mccain tongue debate obama
Joe the Plumber vs. Joe the Butcher? All this recent talk of Joe the Plumber, including on David Letterman's great John "I screwed up" McCain interview last night, which was far more direct and revealing than the debate the previous night, got me thinking of another Joe-- late 80's/early 90's Philly hip-hop producer/remixer Joe "the Butcher" Nicolo. Joe produced such politically charged records as The Goats' "Typical American"/"Burn The Flag" record and the 1991 single/album track "Read My Lips" under the pseudonym A Thousand Points of Light, which heavily sampled and mocked then-president George H. Bush.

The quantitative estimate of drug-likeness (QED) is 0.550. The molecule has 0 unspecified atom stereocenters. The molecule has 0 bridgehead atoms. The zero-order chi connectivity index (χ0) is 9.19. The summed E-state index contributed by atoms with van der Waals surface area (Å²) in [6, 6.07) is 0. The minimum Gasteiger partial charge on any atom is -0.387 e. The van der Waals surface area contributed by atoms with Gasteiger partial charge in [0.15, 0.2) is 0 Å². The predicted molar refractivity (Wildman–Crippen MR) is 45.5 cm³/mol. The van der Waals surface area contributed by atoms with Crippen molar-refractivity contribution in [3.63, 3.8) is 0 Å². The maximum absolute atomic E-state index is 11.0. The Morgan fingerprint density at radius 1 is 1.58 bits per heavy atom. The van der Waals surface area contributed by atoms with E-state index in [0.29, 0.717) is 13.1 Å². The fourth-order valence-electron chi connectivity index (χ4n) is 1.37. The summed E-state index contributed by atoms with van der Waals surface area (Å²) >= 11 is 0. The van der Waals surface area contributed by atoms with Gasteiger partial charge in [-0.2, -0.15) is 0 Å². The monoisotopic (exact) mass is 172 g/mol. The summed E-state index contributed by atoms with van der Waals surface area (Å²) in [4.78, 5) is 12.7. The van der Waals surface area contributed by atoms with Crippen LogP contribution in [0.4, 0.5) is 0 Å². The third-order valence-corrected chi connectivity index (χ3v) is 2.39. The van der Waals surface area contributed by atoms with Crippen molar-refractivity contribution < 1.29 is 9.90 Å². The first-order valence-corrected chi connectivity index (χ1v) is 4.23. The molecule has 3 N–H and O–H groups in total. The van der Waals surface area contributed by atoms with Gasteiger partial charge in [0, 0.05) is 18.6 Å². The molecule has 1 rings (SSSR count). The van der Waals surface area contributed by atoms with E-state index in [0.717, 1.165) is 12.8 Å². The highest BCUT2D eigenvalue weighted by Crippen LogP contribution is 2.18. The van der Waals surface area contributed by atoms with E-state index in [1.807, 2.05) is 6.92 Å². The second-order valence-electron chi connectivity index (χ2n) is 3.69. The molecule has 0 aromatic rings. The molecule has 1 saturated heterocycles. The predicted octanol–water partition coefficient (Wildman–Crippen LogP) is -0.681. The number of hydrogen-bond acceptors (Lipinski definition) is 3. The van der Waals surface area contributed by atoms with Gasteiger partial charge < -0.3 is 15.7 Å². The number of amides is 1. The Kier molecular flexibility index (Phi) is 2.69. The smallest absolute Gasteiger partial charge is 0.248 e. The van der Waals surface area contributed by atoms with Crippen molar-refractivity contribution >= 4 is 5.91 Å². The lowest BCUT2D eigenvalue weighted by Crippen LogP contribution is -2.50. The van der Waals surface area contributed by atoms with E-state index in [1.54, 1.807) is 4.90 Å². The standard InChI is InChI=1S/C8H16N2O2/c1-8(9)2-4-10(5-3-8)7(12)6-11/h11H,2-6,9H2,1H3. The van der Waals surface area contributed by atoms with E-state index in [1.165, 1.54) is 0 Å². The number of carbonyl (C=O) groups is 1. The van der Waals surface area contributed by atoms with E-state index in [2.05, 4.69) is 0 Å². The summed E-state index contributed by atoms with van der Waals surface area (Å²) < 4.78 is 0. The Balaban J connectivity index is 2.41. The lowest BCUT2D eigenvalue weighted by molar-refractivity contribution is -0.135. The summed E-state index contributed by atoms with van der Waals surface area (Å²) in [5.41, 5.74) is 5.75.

Joe the Butcher also produced and released the all original breaks album Butcher Beats And Breaks in 1988 on Atlantic Records (dig for it in the Amoeba crates where it shows up from time to time). Philly born producer/rbutcher beats and breaksecord executive Joe the Butcher became staff producer at Columbia Records in the 80's, doing work with the likes of the Rolling Stones and Billy Joel. But he made his real mark in hip-hop when he created the Columbia distributed Ruffhouse imprint, whose impressive roster included Cypress Hill, The Fugees, Kriss Kross, and the aforementioned (and totally slept on) hometown crew The Goats.